Thursday, April 4, 2013

Filipino Hospitality

A few years ago, a priest who had done missionary work in the Philippines came and talked at my church during the homily. Of course, I attentively listened as I was curious about what he had to say about his experiences in the motherland and there's one thing that I remember that stood out as he related his story, and it was something along the lines of Filipinos, as a people, being hospitable despite their impoverished conditions.

I thought about that church homily as I went to my parents house this past Easter and had Easter lunch.

Eat! Eat ! Eat! my dad said while we were there.

This was often something he would say when I brought friends over while growing up

Dad: Are you hungry?
Friend: uhm...they were unsure of what to say.
Dad: EAT!!! eat eat eat!

And he would find whatever he could in our fridge and start plating food. My friends probably thought they had no choice but to eat, lest they would be rude, but then again it wasn't like they weren't hungry. Now, it wouldn't always be anything extravagant: left over lumpia, some chicken adobomade the night before, corned beef and rice, meals that some people might find strange, but was typical of what was eaten in our household.  If we didn't have food, my dad would search through the pantry and see what he could feed my friends.

You like spam? huh? I can make spam? How about corn beep?  I can make you corn beep! 5 minutes! Oh and there's longanisa or pork and beans?or there's some salted crackers.. and bread... Sit, sit, sit! I will make you something!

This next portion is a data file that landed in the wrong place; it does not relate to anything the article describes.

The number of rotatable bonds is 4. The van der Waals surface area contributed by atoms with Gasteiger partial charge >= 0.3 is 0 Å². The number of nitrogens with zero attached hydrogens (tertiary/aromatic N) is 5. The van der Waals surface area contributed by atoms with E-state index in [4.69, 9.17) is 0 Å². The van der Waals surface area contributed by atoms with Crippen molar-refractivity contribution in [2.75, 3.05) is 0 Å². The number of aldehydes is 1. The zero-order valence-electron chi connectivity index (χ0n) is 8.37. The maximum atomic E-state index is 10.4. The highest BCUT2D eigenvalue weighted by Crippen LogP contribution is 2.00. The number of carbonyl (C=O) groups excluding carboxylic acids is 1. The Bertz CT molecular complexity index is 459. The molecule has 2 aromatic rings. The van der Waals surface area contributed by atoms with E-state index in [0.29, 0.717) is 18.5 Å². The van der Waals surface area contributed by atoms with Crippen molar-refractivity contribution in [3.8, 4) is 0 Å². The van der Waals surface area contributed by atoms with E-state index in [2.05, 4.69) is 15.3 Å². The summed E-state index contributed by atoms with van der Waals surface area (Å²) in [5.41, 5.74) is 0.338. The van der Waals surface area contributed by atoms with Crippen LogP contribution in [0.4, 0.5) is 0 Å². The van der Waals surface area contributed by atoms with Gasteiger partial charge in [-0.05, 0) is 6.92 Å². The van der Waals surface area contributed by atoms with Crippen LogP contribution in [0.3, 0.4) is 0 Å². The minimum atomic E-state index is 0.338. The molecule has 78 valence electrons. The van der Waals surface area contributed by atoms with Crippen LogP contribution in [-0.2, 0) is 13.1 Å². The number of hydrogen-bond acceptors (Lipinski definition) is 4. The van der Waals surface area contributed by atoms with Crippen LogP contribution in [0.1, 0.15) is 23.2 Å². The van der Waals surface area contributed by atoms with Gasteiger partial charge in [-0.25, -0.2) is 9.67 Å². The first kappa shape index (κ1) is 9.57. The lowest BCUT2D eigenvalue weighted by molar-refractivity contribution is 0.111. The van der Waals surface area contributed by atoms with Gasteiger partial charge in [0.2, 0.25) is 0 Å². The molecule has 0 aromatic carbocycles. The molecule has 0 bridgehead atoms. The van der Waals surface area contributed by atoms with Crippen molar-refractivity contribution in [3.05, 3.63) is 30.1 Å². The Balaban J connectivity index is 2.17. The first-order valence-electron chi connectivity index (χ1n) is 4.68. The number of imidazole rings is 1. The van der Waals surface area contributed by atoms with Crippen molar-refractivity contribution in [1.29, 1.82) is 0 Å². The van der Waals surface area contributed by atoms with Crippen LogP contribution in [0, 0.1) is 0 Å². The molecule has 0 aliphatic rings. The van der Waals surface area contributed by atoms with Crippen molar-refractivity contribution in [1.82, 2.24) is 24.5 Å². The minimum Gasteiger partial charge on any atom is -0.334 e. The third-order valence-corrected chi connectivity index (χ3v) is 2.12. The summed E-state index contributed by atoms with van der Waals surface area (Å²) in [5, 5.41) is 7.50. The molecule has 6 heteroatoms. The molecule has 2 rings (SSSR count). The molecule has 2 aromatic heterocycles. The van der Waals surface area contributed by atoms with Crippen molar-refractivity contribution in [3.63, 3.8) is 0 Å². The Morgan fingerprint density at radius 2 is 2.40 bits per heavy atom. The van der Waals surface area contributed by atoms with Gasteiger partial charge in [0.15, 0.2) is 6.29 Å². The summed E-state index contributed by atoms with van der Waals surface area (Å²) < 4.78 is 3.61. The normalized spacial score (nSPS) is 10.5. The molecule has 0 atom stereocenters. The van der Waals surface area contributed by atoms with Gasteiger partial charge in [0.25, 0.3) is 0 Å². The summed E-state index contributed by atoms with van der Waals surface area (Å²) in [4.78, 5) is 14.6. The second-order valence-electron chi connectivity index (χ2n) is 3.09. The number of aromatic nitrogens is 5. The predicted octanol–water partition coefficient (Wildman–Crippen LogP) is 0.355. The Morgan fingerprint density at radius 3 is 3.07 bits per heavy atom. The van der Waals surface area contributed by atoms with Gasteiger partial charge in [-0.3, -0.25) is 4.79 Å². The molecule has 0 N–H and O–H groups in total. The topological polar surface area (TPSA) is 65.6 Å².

and if there was ever leftovers, he would try to get them to take home food

Take some food ! We get plenty!  and before any of my friends could say anything, he would have food ready for them to take home.

That's how it was at my house growing up, and still is whenever I go over to stop by my parents. The moment I walk through the door they insist I eat, and when I say I'm not hungry, their response is how come? as if something is wrong with me. It's part of who they are and their culture. And honestly, there's nothing wrong with it. Often when friends reminisce on the days when they'd come over to do homework or hangout, that's the one thing they remember : You parents are so nice, they'd always want to feed me. 

This sense of hospitality is something that I think I've acquired and if so, I hope to maintain as I get older and start having a family. I want to be that mom whose friends kids want to come over because I cook really food for them, like so good... they'll be asking if they can come to dinner. Maybe that's a weird goal to have, but I don't know.. I just like cooking, and having people eating my food.

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